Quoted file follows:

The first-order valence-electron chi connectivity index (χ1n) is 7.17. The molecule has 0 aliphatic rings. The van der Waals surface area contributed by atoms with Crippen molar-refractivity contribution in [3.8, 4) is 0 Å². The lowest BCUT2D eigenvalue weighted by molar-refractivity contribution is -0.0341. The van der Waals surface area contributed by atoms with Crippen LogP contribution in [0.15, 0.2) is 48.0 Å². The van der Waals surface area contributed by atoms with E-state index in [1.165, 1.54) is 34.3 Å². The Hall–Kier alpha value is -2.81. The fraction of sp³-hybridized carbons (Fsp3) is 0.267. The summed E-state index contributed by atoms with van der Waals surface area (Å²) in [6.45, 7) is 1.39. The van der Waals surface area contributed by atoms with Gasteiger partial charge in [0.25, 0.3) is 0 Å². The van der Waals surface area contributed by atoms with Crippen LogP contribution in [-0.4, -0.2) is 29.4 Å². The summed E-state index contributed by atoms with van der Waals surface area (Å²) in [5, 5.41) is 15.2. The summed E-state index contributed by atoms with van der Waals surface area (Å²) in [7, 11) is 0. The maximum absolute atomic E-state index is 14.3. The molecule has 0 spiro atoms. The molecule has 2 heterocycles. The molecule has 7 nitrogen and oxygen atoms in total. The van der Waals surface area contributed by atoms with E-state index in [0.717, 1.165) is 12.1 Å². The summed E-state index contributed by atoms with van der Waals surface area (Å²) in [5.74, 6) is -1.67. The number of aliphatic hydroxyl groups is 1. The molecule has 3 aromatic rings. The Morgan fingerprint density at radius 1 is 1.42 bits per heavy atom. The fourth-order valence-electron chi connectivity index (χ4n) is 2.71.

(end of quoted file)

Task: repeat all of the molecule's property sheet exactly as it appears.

The first-order valence-electron chi connectivity index (χ1n) is 7.17. The molecule has 0 aliphatic rings. The van der Waals surface area contributed by atoms with Crippen molar-refractivity contribution in [3.8, 4) is 0 Å². The lowest BCUT2D eigenvalue weighted by molar-refractivity contribution is -0.0341. The van der Waals surface area contributed by atoms with Crippen LogP contribution in [0.15, 0.2) is 48.0 Å². The van der Waals surface area contributed by atoms with E-state index in [1.165, 1.54) is 34.3 Å². The Hall–Kier alpha value is -2.81. The fraction of sp³-hybridized carbons (Fsp3) is 0.267. The summed E-state index contributed by atoms with van der Waals surface area (Å²) in [6.45, 7) is 1.39. The van der Waals surface area contributed by atoms with Gasteiger partial charge in [0.25, 0.3) is 0 Å². The van der Waals surface area contributed by atoms with Crippen LogP contribution in [-0.4, -0.2) is 29.4 Å². The summed E-state index contributed by atoms with van der Waals surface area (Å²) in [5, 5.41) is 15.2. The summed E-state index contributed by atoms with van der Waals surface area (Å²) in [7, 11) is 0. The maximum absolute atomic E-state index is 14.3. The molecule has 0 spiro atoms. The molecule has 2 heterocycles. The molecule has 7 nitrogen and oxygen atoms in total. The van der Waals surface area contributed by atoms with E-state index in [0.717, 1.165) is 12.1 Å². The summed E-state index contributed by atoms with van der Waals surface area (Å²) in [5.74, 6) is -1.67. The number of aliphatic hydroxyl groups is 1. The molecule has 3 aromatic rings. The Morgan fingerprint density at radius 1 is 1.42 bits per heavy atom. The fourth-order valence-electron chi connectivity index (χ4n) is 2.71.